Boston Herald, Wednesday, May 27, 1998
By JILL RADSKEN
Maybe Ben Robbins shouldn't care so much about a guy in a rubber monster suit who stomps on little buildings. But he does.
Feeling protective of everything that is classic Godzilla - the lizard's otter-shaped face, his rough, pitted skin, his moody personality - Robbins could only describe the Hollywood ``Godzilla,'' released last week, as a betrayal.
``They messed with Godzilla,'' said the 24-year-old from Somerville, who likened Hollywood's interpretation of the monster to ``a `Jurassic Park' T-Rex with a Jay Leno jaw.''
For serious Godzilla fans, who grew up watching the King of the Monsters on Saturday morning TV, size doesn't matter as much as authenticity. After all, when you've seen all 22 Godzilla films - at least once - and you've been anticipating the new version for months, your expectations are high.
Barry Goldberg of Somerville, creator of Barry's Temple of Godzilla, ``the largest and most popular fan (Web) site in the world,'' (www.godzillatemple.com) has been fielding 100 to 200 e-mails a day from fellow aficionados.
``In the final analysis, I felt it wasn't truly Godzilla,'' said Goldberg, who attended the new film's giant New York premiere at Madison Square Garden and has seen the movie a second time.
Godzilla's identity crisis seems to stem from the question of his very being. A mutated dinosaur? An iguana? Some disappointed fans complained he looks more like an alien than a lizard.
``It could be a creature from Planet Z,'' said Mike Zdanowicz.
Zdanowicz sells monster movie memorabilia at his shop, Day Old Antiques, in Cambridge. He plans to sell new ``Godzilla'' merchandise alongside classic pieces (a 6-inch plastic figure goes for $75). But the two versions, he said, are as opposite as good and evil.
``Godzilla should look very doggy, with jowls like an old junkyard dog,'' he said. ``(The new Godzilla) looks more like an iguana - his eyes are very small, and he has a more angled face.
``Purists are going to hate it,'' he said.
Of course they are. What's so appealing about a monster whose classically thick, heavy body is replaced with a sleeker version, one that can supposedly outrun a bullet train? What were the directors thinking when they replaced Godzilla's spongy skin with the smooth, anti-aging kind?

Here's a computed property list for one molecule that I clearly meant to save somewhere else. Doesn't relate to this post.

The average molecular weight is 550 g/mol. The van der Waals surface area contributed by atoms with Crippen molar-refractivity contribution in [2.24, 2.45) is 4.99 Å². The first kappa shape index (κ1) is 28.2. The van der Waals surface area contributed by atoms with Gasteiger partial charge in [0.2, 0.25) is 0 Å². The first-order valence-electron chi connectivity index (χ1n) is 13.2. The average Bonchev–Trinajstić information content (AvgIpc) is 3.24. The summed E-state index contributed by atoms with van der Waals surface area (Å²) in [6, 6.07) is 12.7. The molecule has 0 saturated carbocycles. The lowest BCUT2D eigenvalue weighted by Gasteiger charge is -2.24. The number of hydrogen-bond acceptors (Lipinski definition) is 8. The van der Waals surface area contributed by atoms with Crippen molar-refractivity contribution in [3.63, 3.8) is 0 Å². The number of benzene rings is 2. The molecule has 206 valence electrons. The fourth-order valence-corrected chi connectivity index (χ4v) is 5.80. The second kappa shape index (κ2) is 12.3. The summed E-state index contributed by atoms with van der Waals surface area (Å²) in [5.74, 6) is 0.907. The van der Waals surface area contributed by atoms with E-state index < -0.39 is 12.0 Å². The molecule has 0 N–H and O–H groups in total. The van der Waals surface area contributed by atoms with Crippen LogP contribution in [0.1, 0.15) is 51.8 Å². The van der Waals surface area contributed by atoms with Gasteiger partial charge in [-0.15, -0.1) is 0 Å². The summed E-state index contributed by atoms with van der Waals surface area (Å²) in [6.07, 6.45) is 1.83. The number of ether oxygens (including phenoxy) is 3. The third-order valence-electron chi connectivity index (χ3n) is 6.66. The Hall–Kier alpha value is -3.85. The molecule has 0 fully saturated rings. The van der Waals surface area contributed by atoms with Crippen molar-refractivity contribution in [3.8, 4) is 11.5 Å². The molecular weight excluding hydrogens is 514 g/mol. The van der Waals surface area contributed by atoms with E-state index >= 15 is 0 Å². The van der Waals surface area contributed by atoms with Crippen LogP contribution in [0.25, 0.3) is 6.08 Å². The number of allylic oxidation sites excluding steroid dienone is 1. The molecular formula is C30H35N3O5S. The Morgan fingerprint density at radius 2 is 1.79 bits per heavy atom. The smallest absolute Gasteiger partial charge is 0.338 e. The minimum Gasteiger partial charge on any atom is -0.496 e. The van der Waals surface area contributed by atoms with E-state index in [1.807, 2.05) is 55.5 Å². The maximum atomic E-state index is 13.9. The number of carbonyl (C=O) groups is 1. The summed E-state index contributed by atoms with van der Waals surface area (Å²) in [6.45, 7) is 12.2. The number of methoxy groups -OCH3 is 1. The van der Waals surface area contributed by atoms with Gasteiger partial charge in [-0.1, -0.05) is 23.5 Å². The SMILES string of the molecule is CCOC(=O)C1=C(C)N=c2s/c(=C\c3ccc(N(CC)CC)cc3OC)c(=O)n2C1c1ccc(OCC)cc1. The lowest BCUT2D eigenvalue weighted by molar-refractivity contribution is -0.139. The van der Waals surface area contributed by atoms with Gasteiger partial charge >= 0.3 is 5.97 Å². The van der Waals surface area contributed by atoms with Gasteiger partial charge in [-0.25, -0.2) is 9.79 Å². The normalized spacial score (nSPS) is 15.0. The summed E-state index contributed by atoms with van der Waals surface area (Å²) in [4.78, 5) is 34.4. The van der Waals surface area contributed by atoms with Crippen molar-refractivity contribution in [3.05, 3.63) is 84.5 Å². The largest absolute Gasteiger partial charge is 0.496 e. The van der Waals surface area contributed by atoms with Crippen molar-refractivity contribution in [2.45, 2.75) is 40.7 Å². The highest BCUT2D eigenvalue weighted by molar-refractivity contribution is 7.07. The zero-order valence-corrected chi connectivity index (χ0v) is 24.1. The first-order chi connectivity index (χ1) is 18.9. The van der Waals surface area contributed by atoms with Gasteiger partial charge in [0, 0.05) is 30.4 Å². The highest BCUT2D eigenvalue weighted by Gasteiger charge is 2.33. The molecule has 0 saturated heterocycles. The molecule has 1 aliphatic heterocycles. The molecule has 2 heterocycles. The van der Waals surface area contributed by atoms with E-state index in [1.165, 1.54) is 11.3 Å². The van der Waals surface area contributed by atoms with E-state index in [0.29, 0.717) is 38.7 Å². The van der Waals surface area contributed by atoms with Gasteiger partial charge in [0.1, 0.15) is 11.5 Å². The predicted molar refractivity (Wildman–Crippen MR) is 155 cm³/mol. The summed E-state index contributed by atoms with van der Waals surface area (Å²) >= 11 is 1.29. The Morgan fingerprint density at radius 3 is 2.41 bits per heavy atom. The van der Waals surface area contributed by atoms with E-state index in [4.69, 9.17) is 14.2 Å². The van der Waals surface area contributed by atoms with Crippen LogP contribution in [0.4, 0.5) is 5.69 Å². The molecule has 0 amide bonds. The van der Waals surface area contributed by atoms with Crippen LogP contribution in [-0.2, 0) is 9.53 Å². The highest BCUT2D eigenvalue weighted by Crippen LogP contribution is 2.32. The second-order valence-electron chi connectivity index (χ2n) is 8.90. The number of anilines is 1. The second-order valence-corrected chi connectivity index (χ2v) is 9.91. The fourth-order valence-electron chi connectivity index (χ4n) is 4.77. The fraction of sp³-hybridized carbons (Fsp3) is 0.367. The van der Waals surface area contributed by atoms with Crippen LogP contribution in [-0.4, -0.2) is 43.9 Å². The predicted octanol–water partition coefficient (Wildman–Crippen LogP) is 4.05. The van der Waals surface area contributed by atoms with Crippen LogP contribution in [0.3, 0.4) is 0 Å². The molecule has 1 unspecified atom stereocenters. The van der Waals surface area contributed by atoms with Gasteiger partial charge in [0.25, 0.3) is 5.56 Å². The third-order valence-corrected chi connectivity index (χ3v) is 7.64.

Case in point: the monster's signature atomic fire-breathing power. Goldberg said he was disappointed that Hollywood downplayed the big guy's havoc-wreaking halitosis.
``He has a power breath (that) pushes things out of the way,'' he said. ``But it had nothing to do with his atomic power.''
``They strayed too far,'' said Aliya Wali, manager of Tokyo Kids, a shop in Harvard Square that sells Japanese monster toys and movies. ``It's very upsetting.''
These longtime fans - many of whom call to mind Fox Mulder's techno-geek friends on ``The X-Files'' - miss the old Godzilla as much for his mind as his body. The monster of the earlier films - made from 1954 on - was always one to hate and love, one who was a menace one minute and a hero the next. A monstrosity with personality.
``People identified with him,'' said Wali.
But now Hollywood has remade him - aside from one fit of rage when he discovers his babies have been killed - into a one-dimensional freak.
``Just a dumb, lumbering monster,'' said Robbins.
Even the new film's technological wizardry, designed to take Godzilla into the millennium, missed the mark. Maybe the movie's disappointing first weekend - it did just $55.5 million, far less than last year's Memorial Day record of $90.2 million set by ``The Lost World'' - proves you can't improve on the old Godzilla's camp appeal.
``You'd get these two guys in monster suits doing wrestling moves,'' said Tyler Stuart of Somerville. ``It got very cheesy and amusing.
``Now, he's just this huge, hulking thing,'' he said.
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